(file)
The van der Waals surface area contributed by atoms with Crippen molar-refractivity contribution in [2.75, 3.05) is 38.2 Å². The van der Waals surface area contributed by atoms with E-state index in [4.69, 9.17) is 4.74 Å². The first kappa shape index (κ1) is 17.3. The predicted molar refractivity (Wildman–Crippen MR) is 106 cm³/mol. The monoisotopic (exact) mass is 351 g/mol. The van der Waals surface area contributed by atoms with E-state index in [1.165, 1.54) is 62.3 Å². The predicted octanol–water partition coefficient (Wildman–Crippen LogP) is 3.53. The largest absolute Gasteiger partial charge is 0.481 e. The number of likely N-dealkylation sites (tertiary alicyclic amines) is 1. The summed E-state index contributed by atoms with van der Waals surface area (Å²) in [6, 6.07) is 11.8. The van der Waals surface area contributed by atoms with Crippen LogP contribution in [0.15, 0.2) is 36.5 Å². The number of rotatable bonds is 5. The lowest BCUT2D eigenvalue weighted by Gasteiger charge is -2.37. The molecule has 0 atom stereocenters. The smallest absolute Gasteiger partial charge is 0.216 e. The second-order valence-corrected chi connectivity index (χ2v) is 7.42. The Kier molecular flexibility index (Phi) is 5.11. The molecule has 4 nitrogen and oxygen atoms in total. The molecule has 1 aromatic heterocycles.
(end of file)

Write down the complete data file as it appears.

The van der Waals surface area contributed by atoms with Crippen molar-refractivity contribution in [2.75, 3.05) is 38.2 Å². The van der Waals surface area contributed by atoms with E-state index in [4.69, 9.17) is 4.74 Å². The first kappa shape index (κ1) is 17.3. The predicted molar refractivity (Wildman–Crippen MR) is 106 cm³/mol. The monoisotopic (exact) mass is 351 g/mol. The van der Waals surface area contributed by atoms with E-state index in [1.165, 1.54) is 62.3 Å². The predicted octanol–water partition coefficient (Wildman–Crippen LogP) is 3.53. The largest absolute Gasteiger partial charge is 0.481 e. The number of likely N-dealkylation sites (tertiary alicyclic amines) is 1. The summed E-state index contributed by atoms with van der Waals surface area (Å²) in [6, 6.07) is 11.8. The van der Waals surface area contributed by atoms with Crippen LogP contribution in [0.15, 0.2) is 36.5 Å². The number of rotatable bonds is 5. The lowest BCUT2D eigenvalue weighted by Gasteiger charge is -2.37. The molecule has 0 atom stereocenters. The smallest absolute Gasteiger partial charge is 0.216 e. The second-order valence-corrected chi connectivity index (χ2v) is 7.42. The Kier molecular flexibility index (Phi) is 5.11. The molecule has 4 nitrogen and oxygen atoms in total. The molecule has 1 aromatic heterocycles.